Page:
I could have mixed up Mr. Boston’s Champagne Julep from 1935 as it was written but where would be the fun in that?

The oldest Champagne Julep I uncovered from Hon WM (Cocktail) Boothby’s 1908 ‘The World’s Drinks and How to Mix Them’ was too hilarious not to try. As soon as I read the details of “the costliest drink made” I knew this one had to be on my drinking bucket list.

Rather than try and explain the Champagne Julep, I decided to let Mr. “Cocktail” describe this drink recipe in his own words:

The World's Drinks and How to Mix Them Champagne Julep Recipe 1908

The World’s Drinks and How to Mix Them Champagne Julep Recipe 1908

Some details are conveniently missing from this very detailed cocktail recipe which brings up a heap of questions… Up first, what the heck is a blue tincture of mint?

The last time I made up a tincture of mint, it turned a muddy greenish brown as the chlorophyll leached into the alcohol. Many things could describe the color but blue is not one of them. I wondered if Mr. Boothby may have been color blind but I couldn’t find any proof that those who have color blindness confuse brown with blue.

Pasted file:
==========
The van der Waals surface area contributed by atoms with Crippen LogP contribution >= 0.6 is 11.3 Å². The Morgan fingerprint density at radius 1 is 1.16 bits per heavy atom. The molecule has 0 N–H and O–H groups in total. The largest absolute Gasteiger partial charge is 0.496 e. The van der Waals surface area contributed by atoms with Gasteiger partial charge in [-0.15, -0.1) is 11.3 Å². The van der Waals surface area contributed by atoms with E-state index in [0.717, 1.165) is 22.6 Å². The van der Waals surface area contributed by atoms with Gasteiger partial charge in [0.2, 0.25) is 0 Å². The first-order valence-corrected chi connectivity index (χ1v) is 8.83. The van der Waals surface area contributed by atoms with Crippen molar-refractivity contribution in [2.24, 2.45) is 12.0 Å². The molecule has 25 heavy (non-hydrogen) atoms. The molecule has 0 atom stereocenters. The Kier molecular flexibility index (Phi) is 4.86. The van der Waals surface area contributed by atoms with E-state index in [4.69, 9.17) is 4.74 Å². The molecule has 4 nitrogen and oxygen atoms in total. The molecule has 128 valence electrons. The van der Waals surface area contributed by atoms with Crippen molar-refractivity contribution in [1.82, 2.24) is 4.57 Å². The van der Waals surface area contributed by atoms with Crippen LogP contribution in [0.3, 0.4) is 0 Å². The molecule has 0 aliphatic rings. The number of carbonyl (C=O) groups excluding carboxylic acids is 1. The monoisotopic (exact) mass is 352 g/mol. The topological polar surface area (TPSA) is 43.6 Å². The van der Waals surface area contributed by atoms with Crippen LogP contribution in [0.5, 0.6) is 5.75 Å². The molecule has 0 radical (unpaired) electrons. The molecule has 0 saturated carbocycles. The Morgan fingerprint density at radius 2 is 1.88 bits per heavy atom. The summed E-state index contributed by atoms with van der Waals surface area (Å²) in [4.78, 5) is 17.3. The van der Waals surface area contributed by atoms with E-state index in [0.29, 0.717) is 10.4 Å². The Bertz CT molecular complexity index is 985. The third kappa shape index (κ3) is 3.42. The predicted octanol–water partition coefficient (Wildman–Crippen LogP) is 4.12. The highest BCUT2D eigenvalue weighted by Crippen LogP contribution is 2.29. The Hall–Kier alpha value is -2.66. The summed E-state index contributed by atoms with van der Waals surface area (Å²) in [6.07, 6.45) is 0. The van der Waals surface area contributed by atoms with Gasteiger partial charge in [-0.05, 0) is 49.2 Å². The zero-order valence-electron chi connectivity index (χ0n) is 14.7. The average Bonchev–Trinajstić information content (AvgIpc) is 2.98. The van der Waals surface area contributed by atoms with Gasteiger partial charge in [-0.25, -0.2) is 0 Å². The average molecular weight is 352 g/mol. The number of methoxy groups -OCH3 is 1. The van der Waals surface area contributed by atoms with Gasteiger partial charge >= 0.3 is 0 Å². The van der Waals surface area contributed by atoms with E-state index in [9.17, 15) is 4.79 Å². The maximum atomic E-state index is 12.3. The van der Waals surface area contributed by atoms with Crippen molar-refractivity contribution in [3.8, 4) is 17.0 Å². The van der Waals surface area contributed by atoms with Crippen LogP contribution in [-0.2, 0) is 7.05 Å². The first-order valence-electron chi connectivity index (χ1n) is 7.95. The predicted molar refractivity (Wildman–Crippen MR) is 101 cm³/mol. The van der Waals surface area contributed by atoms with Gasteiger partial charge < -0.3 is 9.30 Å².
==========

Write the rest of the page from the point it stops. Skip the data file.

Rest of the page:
In my quest for answers, I wondered if there were indeed a type of mint that produced blue leaves. While my search left me empty handed, I realized that many common culinary herbs i.e. basil, sage, thyme etc. are members of the mint family. Could this recipe be using an ingredient that is not in line with our modern idea of mint?

Red Rubin Organic Basil

The closest I could find for an editable blue leaved plant in the mint family was this Red Rubin Basil. It errors on the purple side of the spectrum but was the truest blue leaf I discovered. Maybe this was what Mr. Boothby was calling mint?

Further down the recipe, we are instructed to add “two ponies of the best brandy” followed by the “superstructure” of the“finest champagne.” The brandy, mint and sugar provide the “foundation” of the cocktail – Sounds like I’m building a skyscraper rather than a drink – LOL!

It is unclear what the “best” and “finest” ingredients may have been circa 1908 but, for the sake of my budget, our best bottle of Symbole National XO and finest bottle of Barefoot Bubbly will have to do.

Mint Muddling

The largest vintage glasses I had were not large enough to fit the whole recipe so we made two instead and mixed the mint, sugar and booze together in a separate vessel.

So… this recipe clearly notes that a pint of Champagne is required. A pint by today’s measurements is 16 fluid ounces. By that measure, tonight’s cocktail is built for more than one. More over, I was not sure what vessel I had in the house to craft such a large cocktail into.

Finding the right drink ware would take some digging through boxes that had been sealed since our southerly move more than three years ago. Since our house is rather short on storage, I did my best to only disturb the items I thought would get the job done.